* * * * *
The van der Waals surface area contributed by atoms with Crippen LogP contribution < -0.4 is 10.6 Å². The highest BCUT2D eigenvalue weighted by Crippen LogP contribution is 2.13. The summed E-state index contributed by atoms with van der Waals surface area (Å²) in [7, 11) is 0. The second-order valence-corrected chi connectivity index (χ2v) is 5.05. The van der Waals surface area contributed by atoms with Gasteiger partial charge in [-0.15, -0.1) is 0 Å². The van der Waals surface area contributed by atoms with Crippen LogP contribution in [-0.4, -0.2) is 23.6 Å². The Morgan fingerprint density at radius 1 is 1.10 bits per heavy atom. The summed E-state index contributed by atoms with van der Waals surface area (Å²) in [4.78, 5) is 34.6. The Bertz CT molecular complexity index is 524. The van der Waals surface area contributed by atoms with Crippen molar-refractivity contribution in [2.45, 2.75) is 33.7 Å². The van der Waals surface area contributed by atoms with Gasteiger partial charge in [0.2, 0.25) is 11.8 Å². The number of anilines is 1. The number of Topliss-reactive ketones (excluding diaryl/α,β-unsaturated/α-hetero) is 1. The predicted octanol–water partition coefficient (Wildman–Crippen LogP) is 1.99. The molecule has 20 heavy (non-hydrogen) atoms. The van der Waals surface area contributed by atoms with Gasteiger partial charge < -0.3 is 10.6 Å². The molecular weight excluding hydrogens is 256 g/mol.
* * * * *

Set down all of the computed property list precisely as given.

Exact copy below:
The van der Waals surface area contributed by atoms with Crippen LogP contribution < -0.4 is 10.6 Å². The highest BCUT2D eigenvalue weighted by Crippen LogP contribution is 2.13. The summed E-state index contributed by atoms with van der Waals surface area (Å²) in [7, 11) is 0. The second-order valence-corrected chi connectivity index (χ2v) is 5.05. The van der Waals surface area contributed by atoms with Gasteiger partial charge in [-0.15, -0.1) is 0 Å². The van der Waals surface area contributed by atoms with Crippen LogP contribution in [-0.4, -0.2) is 23.6 Å². The Morgan fingerprint density at radius 1 is 1.10 bits per heavy atom. The summed E-state index contributed by atoms with van der Waals surface area (Å²) in [4.78, 5) is 34.6. The Bertz CT molecular complexity index is 524. The van der Waals surface area contributed by atoms with Crippen molar-refractivity contribution in [2.45, 2.75) is 33.7 Å². The van der Waals surface area contributed by atoms with Gasteiger partial charge in [0.2, 0.25) is 11.8 Å². The number of anilines is 1. The number of Topliss-reactive ketones (excluding diaryl/α,β-unsaturated/α-hetero) is 1. The predicted octanol–water partition coefficient (Wildman–Crippen LogP) is 1.99. The molecule has 20 heavy (non-hydrogen) atoms. The van der Waals surface area contributed by atoms with Gasteiger partial charge < -0.3 is 10.6 Å². The molecular weight excluding hydrogens is 256 g/mol.